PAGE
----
What a weekend to be Roger Bernadina. His inning-ending Superman catch on Friday night is the best catch I’ve ever seen. On Sportscenter they said Bernadina was channeling his inner Jim Edmonds. Bernadina’s catch was better. Go to Youtube right now and look at Bernadina’s catch to rob Mike Stanton and then watch Edmonds’ famous catch (then come back here).

First, off the bat, the ball off of Stanton’s bat is in the air for almost the exact time as the ball that Edmonds’ caught, so we’ll call that part of the play a wash. I took a stopwatch to the play, and neither ball stayed in the air for very long, about 3.6 seconds. Both players also went a long way to get the ball that they caught, but the thing that clinches Bernadina’s catch for me as better than Edmonds’ is the jump. Edmonds didn’t get too far off the ground, while Bernadina seemed to stay in the air, fully extended, forever. Bernie gets style points, too, for the “snow cone” effect of his catch. Edmonds’ catch may have been more important in that it occurred in Game 7 of the NLCS. The Astros wouldn’t score in the inning, and Edmonds’ Cardinals would go on to win. Bernadina’s catch wasn’t in an unleveraged situation, though. With two men on base in a tied game, Bernie kept the Nats in it.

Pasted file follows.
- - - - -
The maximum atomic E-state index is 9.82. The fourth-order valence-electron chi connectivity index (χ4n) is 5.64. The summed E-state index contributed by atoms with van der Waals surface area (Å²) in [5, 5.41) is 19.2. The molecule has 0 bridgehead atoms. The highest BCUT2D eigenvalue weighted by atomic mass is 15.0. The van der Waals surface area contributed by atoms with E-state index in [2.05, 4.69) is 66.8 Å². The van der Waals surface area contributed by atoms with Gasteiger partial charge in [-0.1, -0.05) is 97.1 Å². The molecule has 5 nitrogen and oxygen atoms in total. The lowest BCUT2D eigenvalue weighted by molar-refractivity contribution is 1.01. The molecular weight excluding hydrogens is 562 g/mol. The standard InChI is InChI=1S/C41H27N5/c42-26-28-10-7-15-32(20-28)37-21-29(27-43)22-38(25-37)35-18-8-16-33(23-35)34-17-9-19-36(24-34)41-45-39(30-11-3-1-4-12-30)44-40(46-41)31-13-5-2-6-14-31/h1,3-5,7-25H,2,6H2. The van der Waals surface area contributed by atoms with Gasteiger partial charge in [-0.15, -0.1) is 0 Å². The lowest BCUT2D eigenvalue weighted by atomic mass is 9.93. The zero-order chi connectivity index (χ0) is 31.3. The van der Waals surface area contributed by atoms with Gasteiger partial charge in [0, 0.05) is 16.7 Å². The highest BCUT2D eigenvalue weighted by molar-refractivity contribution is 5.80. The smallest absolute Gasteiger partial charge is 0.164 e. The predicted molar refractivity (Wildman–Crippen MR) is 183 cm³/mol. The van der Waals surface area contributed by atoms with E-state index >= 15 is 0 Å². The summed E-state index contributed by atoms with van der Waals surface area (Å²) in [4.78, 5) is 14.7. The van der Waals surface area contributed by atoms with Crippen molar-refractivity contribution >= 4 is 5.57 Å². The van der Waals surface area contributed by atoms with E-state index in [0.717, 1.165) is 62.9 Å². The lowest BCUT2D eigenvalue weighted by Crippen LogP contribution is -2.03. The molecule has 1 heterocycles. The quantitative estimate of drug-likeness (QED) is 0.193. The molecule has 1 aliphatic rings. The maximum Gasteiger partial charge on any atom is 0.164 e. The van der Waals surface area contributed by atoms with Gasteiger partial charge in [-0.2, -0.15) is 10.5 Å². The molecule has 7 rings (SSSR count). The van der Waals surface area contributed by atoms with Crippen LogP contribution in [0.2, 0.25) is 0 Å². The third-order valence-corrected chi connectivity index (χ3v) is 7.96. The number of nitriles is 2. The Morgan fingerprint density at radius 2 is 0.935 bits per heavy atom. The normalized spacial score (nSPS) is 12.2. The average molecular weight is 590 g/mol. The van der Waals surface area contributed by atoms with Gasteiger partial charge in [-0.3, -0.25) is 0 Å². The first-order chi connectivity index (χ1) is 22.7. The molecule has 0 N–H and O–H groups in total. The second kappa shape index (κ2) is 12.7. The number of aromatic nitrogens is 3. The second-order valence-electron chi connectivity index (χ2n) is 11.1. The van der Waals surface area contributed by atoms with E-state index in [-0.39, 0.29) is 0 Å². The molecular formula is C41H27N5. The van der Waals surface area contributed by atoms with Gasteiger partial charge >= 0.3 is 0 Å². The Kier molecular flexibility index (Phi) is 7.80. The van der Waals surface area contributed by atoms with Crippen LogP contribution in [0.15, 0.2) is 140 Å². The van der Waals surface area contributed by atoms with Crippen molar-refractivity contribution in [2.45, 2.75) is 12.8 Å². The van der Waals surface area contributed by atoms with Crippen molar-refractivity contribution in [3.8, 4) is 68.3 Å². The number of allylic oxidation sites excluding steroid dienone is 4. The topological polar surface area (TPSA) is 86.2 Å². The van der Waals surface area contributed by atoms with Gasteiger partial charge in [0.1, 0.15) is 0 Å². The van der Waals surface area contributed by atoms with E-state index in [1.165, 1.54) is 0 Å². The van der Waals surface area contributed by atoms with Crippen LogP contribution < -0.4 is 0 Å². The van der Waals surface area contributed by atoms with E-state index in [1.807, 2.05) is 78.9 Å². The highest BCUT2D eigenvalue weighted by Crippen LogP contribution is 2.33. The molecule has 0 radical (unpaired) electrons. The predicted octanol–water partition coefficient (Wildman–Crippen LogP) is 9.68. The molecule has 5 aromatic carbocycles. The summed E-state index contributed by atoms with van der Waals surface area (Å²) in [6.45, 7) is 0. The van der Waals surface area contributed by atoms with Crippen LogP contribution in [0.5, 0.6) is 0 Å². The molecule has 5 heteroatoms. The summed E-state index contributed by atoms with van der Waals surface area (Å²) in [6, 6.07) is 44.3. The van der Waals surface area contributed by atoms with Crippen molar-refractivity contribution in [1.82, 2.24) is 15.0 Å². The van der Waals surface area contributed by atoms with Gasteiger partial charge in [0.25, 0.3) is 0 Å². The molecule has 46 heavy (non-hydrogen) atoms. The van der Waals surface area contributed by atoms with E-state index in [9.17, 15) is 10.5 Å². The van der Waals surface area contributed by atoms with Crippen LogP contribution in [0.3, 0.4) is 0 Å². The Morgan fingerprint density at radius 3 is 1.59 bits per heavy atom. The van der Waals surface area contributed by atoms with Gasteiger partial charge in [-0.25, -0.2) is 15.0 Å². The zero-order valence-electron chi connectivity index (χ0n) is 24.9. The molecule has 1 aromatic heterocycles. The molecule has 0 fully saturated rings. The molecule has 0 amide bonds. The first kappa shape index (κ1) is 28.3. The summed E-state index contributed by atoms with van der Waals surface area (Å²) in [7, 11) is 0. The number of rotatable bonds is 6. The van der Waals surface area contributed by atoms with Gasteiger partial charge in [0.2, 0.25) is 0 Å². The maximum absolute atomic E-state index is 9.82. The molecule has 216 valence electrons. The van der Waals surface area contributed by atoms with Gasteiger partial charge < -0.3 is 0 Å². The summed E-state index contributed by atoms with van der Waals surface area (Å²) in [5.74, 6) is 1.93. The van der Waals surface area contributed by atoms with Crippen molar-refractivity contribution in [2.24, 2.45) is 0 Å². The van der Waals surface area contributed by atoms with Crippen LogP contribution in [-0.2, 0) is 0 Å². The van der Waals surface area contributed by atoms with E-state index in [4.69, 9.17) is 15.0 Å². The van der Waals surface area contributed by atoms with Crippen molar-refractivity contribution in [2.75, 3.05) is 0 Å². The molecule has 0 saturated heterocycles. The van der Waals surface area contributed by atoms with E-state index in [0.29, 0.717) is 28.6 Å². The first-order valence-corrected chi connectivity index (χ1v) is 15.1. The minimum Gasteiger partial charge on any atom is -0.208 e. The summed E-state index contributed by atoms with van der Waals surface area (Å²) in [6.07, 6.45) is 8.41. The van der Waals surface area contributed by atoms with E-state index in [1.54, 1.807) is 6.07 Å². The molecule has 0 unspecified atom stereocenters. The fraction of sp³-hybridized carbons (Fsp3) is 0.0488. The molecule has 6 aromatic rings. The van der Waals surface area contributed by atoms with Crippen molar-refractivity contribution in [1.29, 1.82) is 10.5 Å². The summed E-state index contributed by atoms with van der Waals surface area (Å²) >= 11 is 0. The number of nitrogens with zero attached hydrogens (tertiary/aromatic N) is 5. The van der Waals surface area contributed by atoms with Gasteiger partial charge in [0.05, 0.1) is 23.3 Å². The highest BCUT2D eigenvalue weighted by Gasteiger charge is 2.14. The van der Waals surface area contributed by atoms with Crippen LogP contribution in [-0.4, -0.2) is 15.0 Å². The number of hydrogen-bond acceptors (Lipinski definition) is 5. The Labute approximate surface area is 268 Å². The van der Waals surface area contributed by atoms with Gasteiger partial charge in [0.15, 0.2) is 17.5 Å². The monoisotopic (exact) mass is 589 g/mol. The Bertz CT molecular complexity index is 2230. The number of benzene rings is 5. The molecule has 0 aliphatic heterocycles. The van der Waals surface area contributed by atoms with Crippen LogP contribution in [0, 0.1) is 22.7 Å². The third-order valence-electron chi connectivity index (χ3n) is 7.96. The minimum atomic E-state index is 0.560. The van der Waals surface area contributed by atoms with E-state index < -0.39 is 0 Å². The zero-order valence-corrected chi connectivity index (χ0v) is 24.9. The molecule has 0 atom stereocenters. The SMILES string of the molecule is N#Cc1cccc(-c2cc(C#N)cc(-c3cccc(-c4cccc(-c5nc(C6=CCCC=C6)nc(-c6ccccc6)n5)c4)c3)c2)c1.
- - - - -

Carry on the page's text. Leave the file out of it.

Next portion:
There may have been more important plays (Edmonds’ catch), better overall plays in terms of importance and outcome (Willie Mays’ catch and throw) and more unbelievable plays (Mark Buehrle’s scoop), but not a better pure catch. It was a thing of beauty and a standard for acrobatic catches in the future.

While we’re on the subject of Roger Bernadina, what about the rest of the weekend he had? You couldn’t ask for more from a leadoff hitter. He had six hits in 12 at-bats against the Marlins and an on-base percentage of .600. He also stole a base and ran the bases expertly. He now has an OBP of .424 for the season. If he keeps it up, I can’t see Rick Ankiel replacing him in the starting lineup when he comes back.

I thought Bernadina deserved the starting centerfield position coming out of camp and he’s proving it now. The question is whether he can keep it up for an entire season. He was up and down in terms of performance all of 2010 and had a terrible September. Nine games this season is a little early to say he’s figured it all out, but he did acknowledge that last season’s end of the year dip had a lot to do with him being tired. That’s why he worked so hard to get in shape during the offseason. That’s also what you want to see from a player, that he grows and learns.

I can’t figure out why the Nationals give such a long leash to Ian Desmond and Danny Espinosa and not to Bernadina. Hopefully, Bernie’s early play this season shows that he deserves just as much of a chance to be a part of this team’s future as the other two.